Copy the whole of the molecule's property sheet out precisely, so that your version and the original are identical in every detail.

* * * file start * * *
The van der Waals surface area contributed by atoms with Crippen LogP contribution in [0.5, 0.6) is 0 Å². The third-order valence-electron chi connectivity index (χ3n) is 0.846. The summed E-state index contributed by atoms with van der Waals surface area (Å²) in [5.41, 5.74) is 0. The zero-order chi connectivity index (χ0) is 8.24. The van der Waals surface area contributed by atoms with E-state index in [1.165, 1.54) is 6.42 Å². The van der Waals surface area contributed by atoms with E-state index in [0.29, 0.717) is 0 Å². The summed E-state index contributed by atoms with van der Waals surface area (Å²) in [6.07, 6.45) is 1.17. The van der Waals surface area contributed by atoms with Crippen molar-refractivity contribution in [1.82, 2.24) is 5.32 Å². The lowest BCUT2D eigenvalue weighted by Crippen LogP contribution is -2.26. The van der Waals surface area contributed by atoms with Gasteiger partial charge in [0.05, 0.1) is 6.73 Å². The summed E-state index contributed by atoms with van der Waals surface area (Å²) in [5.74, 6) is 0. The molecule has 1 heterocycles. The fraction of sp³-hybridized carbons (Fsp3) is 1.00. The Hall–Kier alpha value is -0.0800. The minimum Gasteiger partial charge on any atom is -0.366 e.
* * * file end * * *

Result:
The van der Waals surface area contributed by atoms with Crippen LogP contribution in [0.5, 0.6) is 0 Å². The third-order valence-electron chi connectivity index (χ3n) is 0.846. The summed E-state index contributed by atoms with van der Waals surface area (Å²) in [5.41, 5.74) is 0. The zero-order chi connectivity index (χ0) is 8.24. The van der Waals surface area contributed by atoms with E-state index in [1.165, 1.54) is 6.42 Å². The van der Waals surface area contributed by atoms with E-state index in [0.29, 0.717) is 0 Å². The summed E-state index contributed by atoms with van der Waals surface area (Å²) in [6.07, 6.45) is 1.17. The van der Waals surface area contributed by atoms with Crippen molar-refractivity contribution in [1.82, 2.24) is 5.32 Å². The lowest BCUT2D eigenvalue weighted by Crippen LogP contribution is -2.26. The van der Waals surface area contributed by atoms with Gasteiger partial charge in [0.05, 0.1) is 6.73 Å². The summed E-state index contributed by atoms with van der Waals surface area (Å²) in [5.74, 6) is 0. The molecule has 1 heterocycles. The fraction of sp³-hybridized carbons (Fsp3) is 1.00. The Hall–Kier alpha value is -0.0800. The minimum Gasteiger partial charge on any atom is -0.366 e.